You may have heard me say this before: crisis simulations are not trainings. Simulations are great exercises to identify gaps for improvement. Participants may get tangential experience through artificially applied heat and time pressure. But do simulation participants emerge as better crisis managers? Probably not.
Trainings, when done well, are customized improvement labs. Covering each component of a crisis management capability requires different modules of training….
101-LEVEL TACTICAL TRAINING: These modules are essential for basics in crisis management. They include plan orientations, crisis-team alignment and crisis-specific communications training. Plan orientations ensure comprehension of written crisis management protocols. Crisis-team alignment eliminates overlap of cross-functional responsibilities. Media trainings help interviewed spokespeople create responsible impressions for the organization. “Online dialogue” trainings have also become common since organizations are increasingly interfacing with key publics through social networks – communicating through blogs, Twitter, YouTube, Facebook and other related technologies.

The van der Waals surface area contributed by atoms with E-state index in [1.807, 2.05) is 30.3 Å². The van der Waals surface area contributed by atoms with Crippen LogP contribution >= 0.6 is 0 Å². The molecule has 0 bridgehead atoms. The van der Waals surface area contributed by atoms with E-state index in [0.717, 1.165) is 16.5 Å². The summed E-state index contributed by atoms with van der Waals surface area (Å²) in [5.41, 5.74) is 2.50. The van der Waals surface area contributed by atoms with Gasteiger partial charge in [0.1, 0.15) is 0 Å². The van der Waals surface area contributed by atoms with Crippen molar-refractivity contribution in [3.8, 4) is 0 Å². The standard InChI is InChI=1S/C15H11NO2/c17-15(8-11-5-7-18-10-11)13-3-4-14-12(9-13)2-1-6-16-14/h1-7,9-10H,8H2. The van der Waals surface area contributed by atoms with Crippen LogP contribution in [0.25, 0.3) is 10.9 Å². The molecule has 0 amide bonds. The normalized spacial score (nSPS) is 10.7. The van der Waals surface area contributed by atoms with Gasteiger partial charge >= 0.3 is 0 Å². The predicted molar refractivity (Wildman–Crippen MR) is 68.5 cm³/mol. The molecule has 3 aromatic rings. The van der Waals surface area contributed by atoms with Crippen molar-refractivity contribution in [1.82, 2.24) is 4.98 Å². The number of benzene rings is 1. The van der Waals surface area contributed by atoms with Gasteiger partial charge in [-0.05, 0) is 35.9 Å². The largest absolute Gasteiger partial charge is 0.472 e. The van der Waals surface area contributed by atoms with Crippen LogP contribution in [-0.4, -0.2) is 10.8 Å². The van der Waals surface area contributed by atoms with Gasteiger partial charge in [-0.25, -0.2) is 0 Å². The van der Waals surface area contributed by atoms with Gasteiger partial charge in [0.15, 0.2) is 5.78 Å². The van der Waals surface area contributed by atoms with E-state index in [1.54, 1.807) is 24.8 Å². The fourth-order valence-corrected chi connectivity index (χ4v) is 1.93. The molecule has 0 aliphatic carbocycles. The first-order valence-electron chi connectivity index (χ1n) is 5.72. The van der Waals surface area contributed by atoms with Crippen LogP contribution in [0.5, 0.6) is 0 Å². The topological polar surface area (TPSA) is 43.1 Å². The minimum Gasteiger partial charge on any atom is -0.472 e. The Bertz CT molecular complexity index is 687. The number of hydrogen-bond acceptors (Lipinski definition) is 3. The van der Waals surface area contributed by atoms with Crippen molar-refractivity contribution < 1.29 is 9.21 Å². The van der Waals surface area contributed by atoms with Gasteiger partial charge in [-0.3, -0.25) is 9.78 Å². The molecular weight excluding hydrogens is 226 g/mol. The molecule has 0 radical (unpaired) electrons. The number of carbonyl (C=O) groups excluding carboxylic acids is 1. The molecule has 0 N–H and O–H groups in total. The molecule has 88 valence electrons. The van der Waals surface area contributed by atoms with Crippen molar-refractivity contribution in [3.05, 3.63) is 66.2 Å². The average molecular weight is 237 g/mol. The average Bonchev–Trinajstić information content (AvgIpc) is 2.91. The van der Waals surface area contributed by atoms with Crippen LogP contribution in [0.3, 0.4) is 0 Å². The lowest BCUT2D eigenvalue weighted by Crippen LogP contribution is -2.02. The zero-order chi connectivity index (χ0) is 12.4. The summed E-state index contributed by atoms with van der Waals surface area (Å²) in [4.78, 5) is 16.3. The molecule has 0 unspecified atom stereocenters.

201-LEVEL STRATEGIC WORKSHOPS: Some organizations have great crisis plans and teams in place, but lack the ability to goal-set and align strategies in a crisis. This requires an elevated level of training, typically in a classroom-style setting. It is common for these workshops to include role-play to give participants greater appreciation for the expectations of many key audiences (and key critics).
301-LEVEL LEADERSHIP PROGRAMMING: Ultimately, crisis plans help leaders determine a successful path through a crisis. Building top-flight crisis leaders requires a deep analysis of the effective crisis management mindset. These training programs are rare, but exceptionally valuable for individuals with top responsibility to manage an organization’s crises.
In summary, there are plenty of seminars that provide checklists on the “top 20 things you need to do in a crisis.” I am wary of those programs as standalones because, in my experience, most of those rules can get challenged once you weigh all the unique factors of each crisis you manage. Perhaps those “golden rules” seminars and checklists may be better positioned as primers for additional crisis management study through a customized approach.